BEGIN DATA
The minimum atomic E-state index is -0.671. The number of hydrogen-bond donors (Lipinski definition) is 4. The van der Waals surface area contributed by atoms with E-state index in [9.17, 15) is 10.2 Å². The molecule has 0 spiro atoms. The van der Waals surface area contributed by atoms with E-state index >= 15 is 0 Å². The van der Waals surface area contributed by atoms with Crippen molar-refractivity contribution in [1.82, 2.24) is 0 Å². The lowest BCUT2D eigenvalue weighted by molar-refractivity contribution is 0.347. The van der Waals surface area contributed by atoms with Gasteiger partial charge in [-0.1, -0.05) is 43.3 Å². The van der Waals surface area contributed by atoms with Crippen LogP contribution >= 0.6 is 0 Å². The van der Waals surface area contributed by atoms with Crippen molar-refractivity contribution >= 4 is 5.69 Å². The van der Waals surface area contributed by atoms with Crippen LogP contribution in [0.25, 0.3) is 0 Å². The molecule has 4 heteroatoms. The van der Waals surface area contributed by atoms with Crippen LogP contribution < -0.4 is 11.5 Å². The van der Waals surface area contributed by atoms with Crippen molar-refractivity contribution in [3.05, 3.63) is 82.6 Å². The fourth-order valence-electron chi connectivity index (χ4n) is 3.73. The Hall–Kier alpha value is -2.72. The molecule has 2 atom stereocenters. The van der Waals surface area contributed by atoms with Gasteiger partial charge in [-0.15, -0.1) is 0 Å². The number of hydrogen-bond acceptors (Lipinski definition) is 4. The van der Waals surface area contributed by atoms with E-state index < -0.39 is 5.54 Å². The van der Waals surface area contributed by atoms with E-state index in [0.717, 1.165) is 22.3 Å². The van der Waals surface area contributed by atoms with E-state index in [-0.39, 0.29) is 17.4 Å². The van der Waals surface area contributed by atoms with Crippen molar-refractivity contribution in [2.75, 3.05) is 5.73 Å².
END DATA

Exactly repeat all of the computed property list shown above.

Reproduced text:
The minimum atomic E-state index is -0.671. The number of hydrogen-bond donors (Lipinski definition) is 4. The van der Waals surface area contributed by atoms with E-state index in [9.17, 15) is 10.2 Å². The molecule has 0 spiro atoms. The van der Waals surface area contributed by atoms with E-state index >= 15 is 0 Å². The van der Waals surface area contributed by atoms with Crippen molar-refractivity contribution in [1.82, 2.24) is 0 Å². The lowest BCUT2D eigenvalue weighted by molar-refractivity contribution is 0.347. The van der Waals surface area contributed by atoms with Gasteiger partial charge in [-0.1, -0.05) is 43.3 Å². The van der Waals surface area contributed by atoms with Crippen LogP contribution >= 0.6 is 0 Å². The van der Waals surface area contributed by atoms with Crippen molar-refractivity contribution >= 4 is 5.69 Å². The van der Waals surface area contributed by atoms with Crippen LogP contribution in [0.25, 0.3) is 0 Å². The molecule has 4 heteroatoms. The van der Waals surface area contributed by atoms with Crippen LogP contribution < -0.4 is 11.5 Å². The van der Waals surface area contributed by atoms with Crippen molar-refractivity contribution in [3.05, 3.63) is 82.6 Å². The fourth-order valence-electron chi connectivity index (χ4n) is 3.73. The Hall–Kier alpha value is -2.72. The molecule has 2 atom stereocenters. The van der Waals surface area contributed by atoms with Gasteiger partial charge in [-0.15, -0.1) is 0 Å². The number of hydrogen-bond acceptors (Lipinski definition) is 4. The van der Waals surface area contributed by atoms with E-state index < -0.39 is 5.54 Å². The van der Waals surface area contributed by atoms with E-state index in [0.717, 1.165) is 22.3 Å². The van der Waals surface area contributed by atoms with E-state index in [-0.39, 0.29) is 17.4 Å². The van der Waals surface area contributed by atoms with Crippen molar-refractivity contribution in [2.75, 3.05) is 5.73 Å².